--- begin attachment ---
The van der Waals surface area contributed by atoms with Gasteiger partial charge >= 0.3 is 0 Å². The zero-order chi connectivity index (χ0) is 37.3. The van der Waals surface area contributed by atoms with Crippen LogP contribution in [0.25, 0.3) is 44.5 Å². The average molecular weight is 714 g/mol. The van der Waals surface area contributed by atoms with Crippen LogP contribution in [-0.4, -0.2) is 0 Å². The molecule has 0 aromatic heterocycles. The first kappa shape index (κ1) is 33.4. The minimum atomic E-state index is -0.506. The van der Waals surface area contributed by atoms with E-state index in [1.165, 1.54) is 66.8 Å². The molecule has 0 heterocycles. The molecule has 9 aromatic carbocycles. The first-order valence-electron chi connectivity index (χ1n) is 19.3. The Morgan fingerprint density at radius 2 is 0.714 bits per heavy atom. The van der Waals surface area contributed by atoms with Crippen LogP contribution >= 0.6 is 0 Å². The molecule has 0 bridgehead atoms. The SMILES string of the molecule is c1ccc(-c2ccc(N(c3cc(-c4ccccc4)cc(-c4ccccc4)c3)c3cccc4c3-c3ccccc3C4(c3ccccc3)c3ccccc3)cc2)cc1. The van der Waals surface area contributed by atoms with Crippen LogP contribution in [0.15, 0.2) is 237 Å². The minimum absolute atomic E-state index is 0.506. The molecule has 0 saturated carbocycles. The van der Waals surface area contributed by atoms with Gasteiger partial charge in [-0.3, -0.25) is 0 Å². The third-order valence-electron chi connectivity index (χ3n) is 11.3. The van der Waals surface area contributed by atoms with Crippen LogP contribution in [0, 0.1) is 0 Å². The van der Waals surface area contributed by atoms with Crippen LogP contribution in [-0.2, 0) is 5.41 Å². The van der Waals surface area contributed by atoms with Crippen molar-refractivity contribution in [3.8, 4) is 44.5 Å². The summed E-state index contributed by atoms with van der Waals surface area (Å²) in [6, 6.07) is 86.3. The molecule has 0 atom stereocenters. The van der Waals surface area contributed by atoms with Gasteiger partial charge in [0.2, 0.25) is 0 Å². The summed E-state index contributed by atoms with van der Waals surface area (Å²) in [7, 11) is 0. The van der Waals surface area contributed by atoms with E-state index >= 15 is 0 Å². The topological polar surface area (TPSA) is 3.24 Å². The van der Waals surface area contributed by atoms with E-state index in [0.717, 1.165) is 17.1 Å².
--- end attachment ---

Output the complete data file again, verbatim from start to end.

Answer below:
The van der Waals surface area contributed by atoms with Gasteiger partial charge >= 0.3 is 0 Å². The zero-order chi connectivity index (χ0) is 37.3. The van der Waals surface area contributed by atoms with Crippen LogP contribution in [0.25, 0.3) is 44.5 Å². The average molecular weight is 714 g/mol. The van der Waals surface area contributed by atoms with Crippen LogP contribution in [-0.4, -0.2) is 0 Å². The molecule has 0 aromatic heterocycles. The first kappa shape index (κ1) is 33.4. The minimum atomic E-state index is -0.506. The van der Waals surface area contributed by atoms with E-state index in [1.165, 1.54) is 66.8 Å². The molecule has 0 heterocycles. The molecule has 9 aromatic carbocycles. The first-order valence-electron chi connectivity index (χ1n) is 19.3. The Morgan fingerprint density at radius 2 is 0.714 bits per heavy atom. The van der Waals surface area contributed by atoms with Crippen LogP contribution >= 0.6 is 0 Å². The molecule has 0 bridgehead atoms. The SMILES string of the molecule is c1ccc(-c2ccc(N(c3cc(-c4ccccc4)cc(-c4ccccc4)c3)c3cccc4c3-c3ccccc3C4(c3ccccc3)c3ccccc3)cc2)cc1. The van der Waals surface area contributed by atoms with Crippen LogP contribution in [0.15, 0.2) is 237 Å². The minimum absolute atomic E-state index is 0.506. The molecule has 0 saturated carbocycles. The van der Waals surface area contributed by atoms with Gasteiger partial charge in [-0.3, -0.25) is 0 Å². The third-order valence-electron chi connectivity index (χ3n) is 11.3. The van der Waals surface area contributed by atoms with Crippen LogP contribution in [0, 0.1) is 0 Å². The van der Waals surface area contributed by atoms with Crippen LogP contribution in [-0.2, 0) is 5.41 Å². The van der Waals surface area contributed by atoms with Crippen molar-refractivity contribution in [3.8, 4) is 44.5 Å². The summed E-state index contributed by atoms with van der Waals surface area (Å²) in [6, 6.07) is 86.3. The molecule has 0 atom stereocenters. The van der Waals surface area contributed by atoms with Gasteiger partial charge in [0.2, 0.25) is 0 Å². The summed E-state index contributed by atoms with van der Waals surface area (Å²) in [7, 11) is 0. The van der Waals surface area contributed by atoms with E-state index >= 15 is 0 Å². The topological polar surface area (TPSA) is 3.24 Å². The van der Waals surface area contributed by atoms with E-state index in [0.717, 1.165) is 17.1 Å².